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Monday, July 18, 2016

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I Do Not See My Ancestor's Obituary Online

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Have you ever purchased a subscription to an online newspaper database and not found anything on your ancestor? What if you were advised first to check to see if the newspaper you needed was there first? In genealogical research, you look for resources in a certain time period and place instead of just searching for names. This principle keeps you from making purchases before checking resources that are contained within that resource. The information below will keep you from being stumped by newspaper databases.

The first step is to figure out if issues of the newspaper that you need even exist. If the newspaper has been digitized, it probably existed before somewhere in a public or private library. Go to Chronicling America US Newspaper Directory, 1690 to Present, and look up the newspapers that exist in the area. If this does not match your time period, you need to contact the library in that area to learn the tiles of the newspapers.
If no newspaper exists, check the newspapers available in the areas close by. Keep in mind that there could be several different newspapers that existed during the lifetime of your ancestor. Check them all to learn more.

Do not stop at just the obituary either. For example, if your ancestor was a Republican during Reconstruction and a newspaper was published by people who held the same views, you would want to research that paper. If there was a newspaper that held opposing views, your ancestor may have been one to really shake things up. Check that paper too. Search the digitized newspapers from 1836-1922 available for free at Chronicling America after you learn the name of the newspaper you need.

If you do not see the newspaper at Chronicling America or if you saw that it is on microfilm at a library, go to the library's website. Look for an obituary index. Many libraries have already created an index of obituaries from their local newspaper. Some have made that index available online, and you can order the obituary from them.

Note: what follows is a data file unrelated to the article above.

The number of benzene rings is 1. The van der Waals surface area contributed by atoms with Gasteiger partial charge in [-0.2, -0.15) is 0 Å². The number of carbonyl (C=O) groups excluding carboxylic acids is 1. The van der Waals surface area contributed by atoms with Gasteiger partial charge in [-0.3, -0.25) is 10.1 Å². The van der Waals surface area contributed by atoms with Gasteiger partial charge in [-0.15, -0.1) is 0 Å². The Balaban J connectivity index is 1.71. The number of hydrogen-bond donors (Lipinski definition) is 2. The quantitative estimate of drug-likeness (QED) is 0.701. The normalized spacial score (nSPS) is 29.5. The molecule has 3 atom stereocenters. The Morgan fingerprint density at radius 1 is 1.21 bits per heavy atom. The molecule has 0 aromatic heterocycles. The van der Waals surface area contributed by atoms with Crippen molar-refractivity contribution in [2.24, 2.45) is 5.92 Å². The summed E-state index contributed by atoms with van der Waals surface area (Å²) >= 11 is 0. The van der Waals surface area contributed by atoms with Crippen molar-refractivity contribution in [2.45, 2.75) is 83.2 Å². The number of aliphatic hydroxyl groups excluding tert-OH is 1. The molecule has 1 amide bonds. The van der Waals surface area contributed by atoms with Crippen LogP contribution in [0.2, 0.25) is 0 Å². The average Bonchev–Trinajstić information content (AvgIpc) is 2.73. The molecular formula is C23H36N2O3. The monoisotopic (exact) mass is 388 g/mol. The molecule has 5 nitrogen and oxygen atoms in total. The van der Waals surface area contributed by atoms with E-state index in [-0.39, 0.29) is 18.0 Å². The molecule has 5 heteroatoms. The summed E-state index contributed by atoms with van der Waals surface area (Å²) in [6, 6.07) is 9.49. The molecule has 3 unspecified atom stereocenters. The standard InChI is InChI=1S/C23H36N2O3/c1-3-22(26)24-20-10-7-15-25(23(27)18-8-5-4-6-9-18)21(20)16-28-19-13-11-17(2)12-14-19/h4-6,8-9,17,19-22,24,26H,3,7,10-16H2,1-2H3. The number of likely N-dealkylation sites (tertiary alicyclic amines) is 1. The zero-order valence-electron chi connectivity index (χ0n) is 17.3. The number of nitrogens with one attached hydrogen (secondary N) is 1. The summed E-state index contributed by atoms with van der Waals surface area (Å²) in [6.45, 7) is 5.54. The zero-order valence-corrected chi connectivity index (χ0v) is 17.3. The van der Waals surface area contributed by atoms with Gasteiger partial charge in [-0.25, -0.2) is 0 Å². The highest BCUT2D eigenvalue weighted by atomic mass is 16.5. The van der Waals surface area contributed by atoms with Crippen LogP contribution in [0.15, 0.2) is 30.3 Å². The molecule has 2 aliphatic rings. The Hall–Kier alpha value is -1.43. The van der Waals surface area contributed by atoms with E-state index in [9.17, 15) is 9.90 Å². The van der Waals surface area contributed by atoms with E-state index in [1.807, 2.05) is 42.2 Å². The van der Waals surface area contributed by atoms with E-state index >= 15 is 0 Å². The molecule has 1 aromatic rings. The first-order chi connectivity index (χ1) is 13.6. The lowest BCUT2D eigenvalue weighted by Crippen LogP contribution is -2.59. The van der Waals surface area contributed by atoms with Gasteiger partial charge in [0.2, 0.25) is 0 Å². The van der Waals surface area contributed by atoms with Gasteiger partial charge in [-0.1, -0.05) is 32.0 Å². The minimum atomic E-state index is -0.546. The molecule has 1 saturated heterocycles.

If you do not see an obituary index on the website, look for newspapers on microfilm listed in the genealogy or research section of the library website, or contact the library. They will be happy to pull your ancestor's obituary on microfilm if you have the exact death date. All of this takes less time than searching online databases for the right newspaper, but if the newspaper is online, you have access to a lot more than your ancestor's obituary.

Once you learn about the existing newspaper, you can search online newspaper databases to find which one has it. Here is an article on FamilySearch Wiki that lists databases you can try first. Go to each site, and search the locality to see if the area you are researching is covered. Search for the name of the newspaper among those results. Following this process will ensure that you do not buy a subscription from a company that does not offer the newspaper that you need.

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